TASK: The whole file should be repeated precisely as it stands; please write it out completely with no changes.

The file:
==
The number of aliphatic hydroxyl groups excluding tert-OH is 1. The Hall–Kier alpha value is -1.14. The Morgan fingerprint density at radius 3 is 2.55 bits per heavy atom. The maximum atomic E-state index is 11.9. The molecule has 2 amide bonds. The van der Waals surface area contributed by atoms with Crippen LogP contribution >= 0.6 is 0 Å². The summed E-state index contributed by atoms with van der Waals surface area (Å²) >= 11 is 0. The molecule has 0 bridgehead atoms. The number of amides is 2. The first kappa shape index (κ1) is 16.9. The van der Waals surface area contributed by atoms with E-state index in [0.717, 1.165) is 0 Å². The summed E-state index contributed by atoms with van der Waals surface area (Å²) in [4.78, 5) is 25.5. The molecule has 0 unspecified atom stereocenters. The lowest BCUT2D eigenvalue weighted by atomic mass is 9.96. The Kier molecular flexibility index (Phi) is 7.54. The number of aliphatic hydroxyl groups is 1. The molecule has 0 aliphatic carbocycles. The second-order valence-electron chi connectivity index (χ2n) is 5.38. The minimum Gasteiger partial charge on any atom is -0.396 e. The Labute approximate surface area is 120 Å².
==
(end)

The number of aliphatic hydroxyl groups excluding tert-OH is 1. The Hall–Kier alpha value is -1.14. The Morgan fingerprint density at radius 3 is 2.55 bits per heavy atom. The maximum atomic E-state index is 11.9. The molecule has 2 amide bonds. The van der Waals surface area contributed by atoms with Crippen LogP contribution >= 0.6 is 0 Å². The summed E-state index contributed by atoms with van der Waals surface area (Å²) >= 11 is 0. The molecule has 0 bridgehead atoms. The number of amides is 2. The first kappa shape index (κ1) is 16.9. The van der Waals surface area contributed by atoms with E-state index in [0.717, 1.165) is 0 Å². The summed E-state index contributed by atoms with van der Waals surface area (Å²) in [4.78, 5) is 25.5. The molecule has 0 unspecified atom stereocenters. The lowest BCUT2D eigenvalue weighted by atomic mass is 9.96. The Kier molecular flexibility index (Phi) is 7.54. The number of aliphatic hydroxyl groups is 1. The molecule has 0 aliphatic carbocycles. The second-order valence-electron chi connectivity index (χ2n) is 5.38. The minimum Gasteiger partial charge on any atom is -0.396 e. The Labute approximate surface area is 120 Å².